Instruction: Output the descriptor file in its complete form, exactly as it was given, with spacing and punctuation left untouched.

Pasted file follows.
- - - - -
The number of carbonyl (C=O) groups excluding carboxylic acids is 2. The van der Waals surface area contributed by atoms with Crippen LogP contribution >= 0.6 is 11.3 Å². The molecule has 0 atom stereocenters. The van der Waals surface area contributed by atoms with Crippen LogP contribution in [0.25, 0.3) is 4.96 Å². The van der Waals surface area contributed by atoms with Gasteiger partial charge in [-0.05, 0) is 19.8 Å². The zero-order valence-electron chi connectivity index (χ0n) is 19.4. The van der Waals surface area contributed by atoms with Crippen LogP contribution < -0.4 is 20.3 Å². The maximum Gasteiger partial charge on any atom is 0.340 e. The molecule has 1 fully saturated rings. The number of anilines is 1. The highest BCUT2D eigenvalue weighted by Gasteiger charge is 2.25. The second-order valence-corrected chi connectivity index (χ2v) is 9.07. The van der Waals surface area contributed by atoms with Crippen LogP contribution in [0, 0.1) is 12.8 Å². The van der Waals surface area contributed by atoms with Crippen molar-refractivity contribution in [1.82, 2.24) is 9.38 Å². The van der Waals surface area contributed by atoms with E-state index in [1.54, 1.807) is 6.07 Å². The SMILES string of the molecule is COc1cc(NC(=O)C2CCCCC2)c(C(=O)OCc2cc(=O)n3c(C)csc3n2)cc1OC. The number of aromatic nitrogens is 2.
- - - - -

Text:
The number of carbonyl (C=O) groups excluding carboxylic acids is 2. The van der Waals surface area contributed by atoms with Crippen LogP contribution >= 0.6 is 11.3 Å². The molecule has 0 atom stereocenters. The van der Waals surface area contributed by atoms with Crippen LogP contribution in [0.25, 0.3) is 4.96 Å². The van der Waals surface area contributed by atoms with Gasteiger partial charge in [-0.05, 0) is 19.8 Å². The zero-order valence-electron chi connectivity index (χ0n) is 19.4. The van der Waals surface area contributed by atoms with Crippen LogP contribution < -0.4 is 20.3 Å². The maximum Gasteiger partial charge on any atom is 0.340 e. The molecule has 1 fully saturated rings. The number of anilines is 1. The highest BCUT2D eigenvalue weighted by Gasteiger charge is 2.25. The second-order valence-corrected chi connectivity index (χ2v) is 9.07. The van der Waals surface area contributed by atoms with Crippen LogP contribution in [0, 0.1) is 12.8 Å². The van der Waals surface area contributed by atoms with Crippen molar-refractivity contribution in [1.82, 2.24) is 9.38 Å². The van der Waals surface area contributed by atoms with E-state index in [1.54, 1.807) is 6.07 Å². The SMILES string of the molecule is COc1cc(NC(=O)C2CCCCC2)c(C(=O)OCc2cc(=O)n3c(C)csc3n2)cc1OC. The number of aromatic nitrogens is 2.